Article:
Number pooling requests to allow 50+ phone numbers (DIDs) to be assigned to a single long code (10DLC) messaging campaign are time-consuming and costly. They also go through heavy scrutinization with the carriers and may be denied.
The good news is that there are several options for alternative campaign submissions to get your messages approved and on their way.
Example: Corporation with Numerous Departments
I have a company of 2,000 employees who use text messaging to reach our clients. Instead of doing a number pool request in a single campaign, I can break it down into individual campaigns by department:
- Account Executives (new business team)
- Account Managers (growth and expansion team)
- Customer Success Managers
- Porting Group
Depending on how large your business is, you can even break down departments on a further level. Let’s take Campaign 1: Account Executives as an example. If I have 200 employees in this one department, I can break it down into campaigns by territory, customer size or type, etc.:
- Northeast Account Executives
- Strategic Account Executives
- SAAS Account Executives
When creating long code messaging campaigns this way, much of the information may be the same across all the campaigns. For example, the opt-in process is likely the same for all departments. However, the campaign description should vary to show the reason for each additional campaign; for example:
Customer Success Campaign Description:
This campaign is used for our CSMs to contact customers regarding open tickets/requests to gather additional information or give them updates directly.
SAAS Account Executives Campaign Description:
This campaign is used by our SAAS AEs who are contacting customers in our testing process to check in on their account status and offer assistance.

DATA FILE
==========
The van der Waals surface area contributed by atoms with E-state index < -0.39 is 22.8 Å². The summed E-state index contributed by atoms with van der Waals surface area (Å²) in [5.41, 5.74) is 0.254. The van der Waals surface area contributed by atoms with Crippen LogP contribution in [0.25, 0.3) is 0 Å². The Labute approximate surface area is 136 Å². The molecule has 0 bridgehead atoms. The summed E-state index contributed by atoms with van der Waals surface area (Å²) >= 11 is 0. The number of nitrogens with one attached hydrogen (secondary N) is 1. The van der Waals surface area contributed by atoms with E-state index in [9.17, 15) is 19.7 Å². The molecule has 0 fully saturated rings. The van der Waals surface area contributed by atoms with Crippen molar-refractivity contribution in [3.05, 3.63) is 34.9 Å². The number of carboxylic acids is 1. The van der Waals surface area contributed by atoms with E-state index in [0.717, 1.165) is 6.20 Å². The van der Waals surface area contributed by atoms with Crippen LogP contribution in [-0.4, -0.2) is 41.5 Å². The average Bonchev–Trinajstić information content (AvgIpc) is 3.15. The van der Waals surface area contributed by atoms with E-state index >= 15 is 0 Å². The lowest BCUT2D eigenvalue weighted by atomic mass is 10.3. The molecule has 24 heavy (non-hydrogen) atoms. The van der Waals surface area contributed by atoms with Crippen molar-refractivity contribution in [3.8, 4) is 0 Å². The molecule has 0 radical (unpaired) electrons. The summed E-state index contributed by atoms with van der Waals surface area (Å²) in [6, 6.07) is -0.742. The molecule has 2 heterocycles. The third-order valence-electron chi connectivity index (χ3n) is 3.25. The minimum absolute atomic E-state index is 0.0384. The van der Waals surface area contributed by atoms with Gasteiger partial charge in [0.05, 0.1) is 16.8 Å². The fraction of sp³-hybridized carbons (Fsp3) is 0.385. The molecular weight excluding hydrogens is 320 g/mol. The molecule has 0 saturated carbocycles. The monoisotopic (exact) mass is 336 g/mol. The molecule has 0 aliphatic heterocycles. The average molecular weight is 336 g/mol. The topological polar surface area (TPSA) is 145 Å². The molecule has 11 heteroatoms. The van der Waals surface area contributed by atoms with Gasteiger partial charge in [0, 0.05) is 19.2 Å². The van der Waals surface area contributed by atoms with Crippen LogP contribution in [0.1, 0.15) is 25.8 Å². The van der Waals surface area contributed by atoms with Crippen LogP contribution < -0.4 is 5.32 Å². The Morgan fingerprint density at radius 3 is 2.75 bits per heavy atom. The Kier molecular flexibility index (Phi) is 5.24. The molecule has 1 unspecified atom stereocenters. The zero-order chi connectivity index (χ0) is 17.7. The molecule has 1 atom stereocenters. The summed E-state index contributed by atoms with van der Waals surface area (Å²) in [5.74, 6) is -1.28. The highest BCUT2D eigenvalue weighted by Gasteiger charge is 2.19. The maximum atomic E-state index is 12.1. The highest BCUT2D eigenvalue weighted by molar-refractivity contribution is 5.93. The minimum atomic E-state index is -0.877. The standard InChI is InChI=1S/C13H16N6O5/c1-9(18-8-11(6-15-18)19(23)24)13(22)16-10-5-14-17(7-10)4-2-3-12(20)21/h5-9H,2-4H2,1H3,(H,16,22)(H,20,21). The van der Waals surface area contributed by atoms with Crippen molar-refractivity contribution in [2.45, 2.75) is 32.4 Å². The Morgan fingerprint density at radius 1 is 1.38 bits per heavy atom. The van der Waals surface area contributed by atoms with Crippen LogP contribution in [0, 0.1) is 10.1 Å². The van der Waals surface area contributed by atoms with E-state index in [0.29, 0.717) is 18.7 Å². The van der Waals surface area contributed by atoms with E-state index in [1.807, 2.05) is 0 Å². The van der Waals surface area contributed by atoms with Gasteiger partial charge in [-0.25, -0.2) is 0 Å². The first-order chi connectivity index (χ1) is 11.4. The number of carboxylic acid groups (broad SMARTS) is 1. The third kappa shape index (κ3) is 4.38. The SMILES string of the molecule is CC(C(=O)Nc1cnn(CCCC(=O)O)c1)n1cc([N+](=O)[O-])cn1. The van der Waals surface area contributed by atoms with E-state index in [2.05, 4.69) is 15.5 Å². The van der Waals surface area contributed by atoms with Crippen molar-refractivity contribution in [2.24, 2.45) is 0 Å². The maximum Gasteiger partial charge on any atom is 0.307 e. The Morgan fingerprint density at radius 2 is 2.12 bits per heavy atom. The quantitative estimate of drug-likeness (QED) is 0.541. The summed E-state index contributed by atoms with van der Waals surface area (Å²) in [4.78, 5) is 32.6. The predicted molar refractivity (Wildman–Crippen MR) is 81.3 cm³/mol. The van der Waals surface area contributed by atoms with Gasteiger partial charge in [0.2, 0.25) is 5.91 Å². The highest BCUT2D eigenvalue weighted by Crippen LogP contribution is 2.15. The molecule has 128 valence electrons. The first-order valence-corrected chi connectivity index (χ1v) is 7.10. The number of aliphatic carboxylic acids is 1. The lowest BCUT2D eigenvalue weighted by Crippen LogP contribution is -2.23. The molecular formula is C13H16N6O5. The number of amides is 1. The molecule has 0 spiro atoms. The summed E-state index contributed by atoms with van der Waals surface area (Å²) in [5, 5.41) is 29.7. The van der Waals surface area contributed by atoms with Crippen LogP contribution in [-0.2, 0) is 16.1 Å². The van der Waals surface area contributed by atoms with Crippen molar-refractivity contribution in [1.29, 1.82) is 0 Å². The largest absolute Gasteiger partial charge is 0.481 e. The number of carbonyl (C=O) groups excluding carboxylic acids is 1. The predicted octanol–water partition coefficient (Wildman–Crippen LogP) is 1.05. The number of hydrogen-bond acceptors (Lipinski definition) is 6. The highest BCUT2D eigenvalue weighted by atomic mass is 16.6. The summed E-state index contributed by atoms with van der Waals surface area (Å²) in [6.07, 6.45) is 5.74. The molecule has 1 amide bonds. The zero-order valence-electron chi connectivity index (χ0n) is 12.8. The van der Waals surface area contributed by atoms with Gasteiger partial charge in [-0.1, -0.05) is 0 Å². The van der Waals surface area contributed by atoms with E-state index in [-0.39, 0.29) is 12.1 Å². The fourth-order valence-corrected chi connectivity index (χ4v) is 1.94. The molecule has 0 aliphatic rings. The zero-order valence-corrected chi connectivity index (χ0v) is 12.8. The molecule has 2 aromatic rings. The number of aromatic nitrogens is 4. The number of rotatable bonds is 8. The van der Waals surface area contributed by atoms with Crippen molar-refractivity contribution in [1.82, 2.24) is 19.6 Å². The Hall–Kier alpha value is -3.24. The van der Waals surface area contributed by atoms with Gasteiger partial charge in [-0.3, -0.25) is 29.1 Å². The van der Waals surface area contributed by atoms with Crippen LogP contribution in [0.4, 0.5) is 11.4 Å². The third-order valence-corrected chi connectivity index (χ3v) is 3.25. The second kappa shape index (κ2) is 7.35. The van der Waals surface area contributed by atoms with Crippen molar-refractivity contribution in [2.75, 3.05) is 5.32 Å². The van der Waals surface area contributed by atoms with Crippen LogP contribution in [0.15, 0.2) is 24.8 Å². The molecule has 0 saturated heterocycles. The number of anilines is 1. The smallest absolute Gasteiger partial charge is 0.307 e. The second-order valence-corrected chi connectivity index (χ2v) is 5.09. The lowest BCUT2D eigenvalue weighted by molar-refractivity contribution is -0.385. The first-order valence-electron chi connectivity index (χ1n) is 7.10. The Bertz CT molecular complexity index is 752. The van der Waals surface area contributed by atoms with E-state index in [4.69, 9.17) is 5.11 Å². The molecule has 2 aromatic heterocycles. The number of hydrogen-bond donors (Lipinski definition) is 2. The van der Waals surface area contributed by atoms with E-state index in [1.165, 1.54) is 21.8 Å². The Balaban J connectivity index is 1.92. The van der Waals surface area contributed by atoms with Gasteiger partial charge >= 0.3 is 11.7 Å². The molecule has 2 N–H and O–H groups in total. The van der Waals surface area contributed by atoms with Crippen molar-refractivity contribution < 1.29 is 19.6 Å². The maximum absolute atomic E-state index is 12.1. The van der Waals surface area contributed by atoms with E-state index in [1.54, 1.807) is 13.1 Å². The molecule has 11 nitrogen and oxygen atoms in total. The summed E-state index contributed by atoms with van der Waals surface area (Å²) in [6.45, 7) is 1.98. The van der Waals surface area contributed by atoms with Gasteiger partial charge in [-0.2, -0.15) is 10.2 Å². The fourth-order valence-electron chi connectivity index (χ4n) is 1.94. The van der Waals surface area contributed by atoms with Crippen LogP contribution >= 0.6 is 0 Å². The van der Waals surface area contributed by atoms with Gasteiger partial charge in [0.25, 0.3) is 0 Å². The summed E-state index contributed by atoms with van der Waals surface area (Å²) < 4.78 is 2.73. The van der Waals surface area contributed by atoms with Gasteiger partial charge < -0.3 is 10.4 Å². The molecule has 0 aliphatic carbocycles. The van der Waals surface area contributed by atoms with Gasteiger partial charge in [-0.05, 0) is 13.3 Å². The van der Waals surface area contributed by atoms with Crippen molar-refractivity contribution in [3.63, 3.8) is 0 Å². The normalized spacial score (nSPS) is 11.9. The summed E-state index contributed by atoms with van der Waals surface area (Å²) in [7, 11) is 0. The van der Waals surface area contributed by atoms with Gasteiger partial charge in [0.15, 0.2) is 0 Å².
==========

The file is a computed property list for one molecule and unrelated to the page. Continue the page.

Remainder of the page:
The sample messages on each of these campaigns should align with the content each specific department would be sending and should be different from what another department might be sending. That said, the sample messages could be very similar for related departments.
Example: School District
Another example of a number pooling long code campaign that might be better suited for multiple campaigns would be a school district. I have 50 schools within my district and each school has multiple numbers used by their teachers to contact parents.
You have a lot of options to register the campaigns:
- By school (if the school has less than 50 numbers associated)
- By grade (if each grade has less than 50 numbers associated)
- By department – Administration, Science, Math, etc.
Some things to note when deciding on how to register your messaging campaigns and how many campaigns you will need:
- Is the content being sent by different numbers the same type of content? If so, they can share the same campaign. (Note: the company/organization/perceived sender has to be the same to share a campaign.)
- Does every individual need their own phone number? Or can a single number be used to send outbound messages from multiple individuals?
- Is there more than one legal company/organization involved? If so you cannot share a campaign as the perceived sender of the messages needs to be the company registered under the brand info tied to each campaign.
Example: I have a store that offers franchising. Each franchise has its own tax ID, even though the offers and content of the messages is the same. Each company would have to be registered as its own brand (tax ID (EIN) must be provided) and unique campaign.